David Newman explores what mature faith in God might look like.
Christopher Landau reviews a new study of reconciliation by Muthuraj Swamy.
Our 27th Beer and Theology, in association with The Centre for Theology and Community and the Hurtado Jesuit Centre, will be with Graham Kings and Canon Dr Mark Clavier, Residential Canon, Brecon Cathedral, Wales and author of “On Consumer Culture, Identity, The Church and The Rhetorics of Delight”.
A lecture by Tom Wright given at Central Presbyterian Church, Park Avenue on April 22 2018.
In this chapter from “Poverty in the Early Church and Today” which she edited with Steve Walton, Hannah Swithinbank looks at the concepts and rhetoric of deserving and undeserving poor and offers an alternative biblical perspective.
Tom Wright’s talk offering a biblical theology of the sacraments, sacramental ministry and mission delivered at the Radical Vocation Conference in the Diocese of Dallas on 22nd September 2018.
In her recent presentation at Beer and Theology, Hannah Swithinbank explores how Christianity and Christian discipleship intersect with international development and looks at ways that our own lifestyle choices – in relation to food, travel, home and “stuff” – connect with successful, sustainable development.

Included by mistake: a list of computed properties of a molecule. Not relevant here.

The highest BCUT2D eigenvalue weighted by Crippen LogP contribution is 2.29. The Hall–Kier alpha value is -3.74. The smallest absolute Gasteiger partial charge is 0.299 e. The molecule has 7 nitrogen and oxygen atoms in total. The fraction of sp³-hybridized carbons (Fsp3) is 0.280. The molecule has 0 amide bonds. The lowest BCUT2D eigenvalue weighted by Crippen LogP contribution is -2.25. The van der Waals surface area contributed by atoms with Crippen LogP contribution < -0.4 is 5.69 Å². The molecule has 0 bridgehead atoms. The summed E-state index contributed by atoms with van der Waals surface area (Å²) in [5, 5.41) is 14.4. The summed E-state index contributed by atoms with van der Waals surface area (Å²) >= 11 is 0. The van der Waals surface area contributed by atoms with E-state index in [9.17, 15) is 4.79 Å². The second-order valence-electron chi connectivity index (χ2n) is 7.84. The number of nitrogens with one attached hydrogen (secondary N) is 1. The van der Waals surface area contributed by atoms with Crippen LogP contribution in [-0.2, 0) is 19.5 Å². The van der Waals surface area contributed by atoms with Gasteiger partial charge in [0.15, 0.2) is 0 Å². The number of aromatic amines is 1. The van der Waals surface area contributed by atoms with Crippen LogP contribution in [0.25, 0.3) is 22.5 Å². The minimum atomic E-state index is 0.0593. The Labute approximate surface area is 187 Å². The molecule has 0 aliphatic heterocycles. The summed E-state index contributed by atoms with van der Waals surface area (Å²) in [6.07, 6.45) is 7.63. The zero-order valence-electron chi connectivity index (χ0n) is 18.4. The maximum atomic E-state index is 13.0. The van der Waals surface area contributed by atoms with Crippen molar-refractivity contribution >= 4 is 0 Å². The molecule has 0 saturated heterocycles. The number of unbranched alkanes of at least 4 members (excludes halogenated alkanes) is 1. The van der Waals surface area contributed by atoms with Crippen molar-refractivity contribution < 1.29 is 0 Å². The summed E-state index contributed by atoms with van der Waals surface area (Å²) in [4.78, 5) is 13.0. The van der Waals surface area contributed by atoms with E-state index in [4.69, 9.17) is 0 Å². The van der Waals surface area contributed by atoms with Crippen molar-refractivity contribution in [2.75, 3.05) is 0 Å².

In honour of Michael Green, whose death was announced today, we republish this 2016 profile of him and ten lessons in evangelism learned from him.
A short version (including links to the more detailed discussions) of a dialogue with “affirming evangelicals” David Gillett, David Atkinson and David Runcorn arguing that they present three distinct (and at time incompatible) approaches in their support of same-sex unions or marriage. Their arguments open up a range of wider questions that, if wrestled with, might encourage us all to think in fresh ways, help to clarify the nature and significance of disagreements, and even lead to greater understanding, respect and perhaps greater consensus emerging.
If, like Philip Larkin, you wonder what will survive of us, you must hasten to enter the mysterious, dimly lit world of the Anglo-Saxon Kingdoms exhibition at the British Library.
What can we learn from the church’s past? Peter Webster reviews Jane Shaw’s book introducing readers to the spirituality of four Anglicans of the early twentieth century.
Andy Walton reflects on Fulcrum’s 15th anniversary symposium at Lambeth Palace.
In her talk at the Fulcrum 15th Anniversary Symposium, Rachel Marszalek draws on her own parish experience to reflect on good news in and through the local church.
In his talk at the Fulcrum 15th Anniversary Symposium, Tom Wright explores modernism, postmodernism and the calling of the church to consider how “the full evangelical message of new creation” might “be lived, danced, sung, spoken transformatively into our muddled and dangerous world”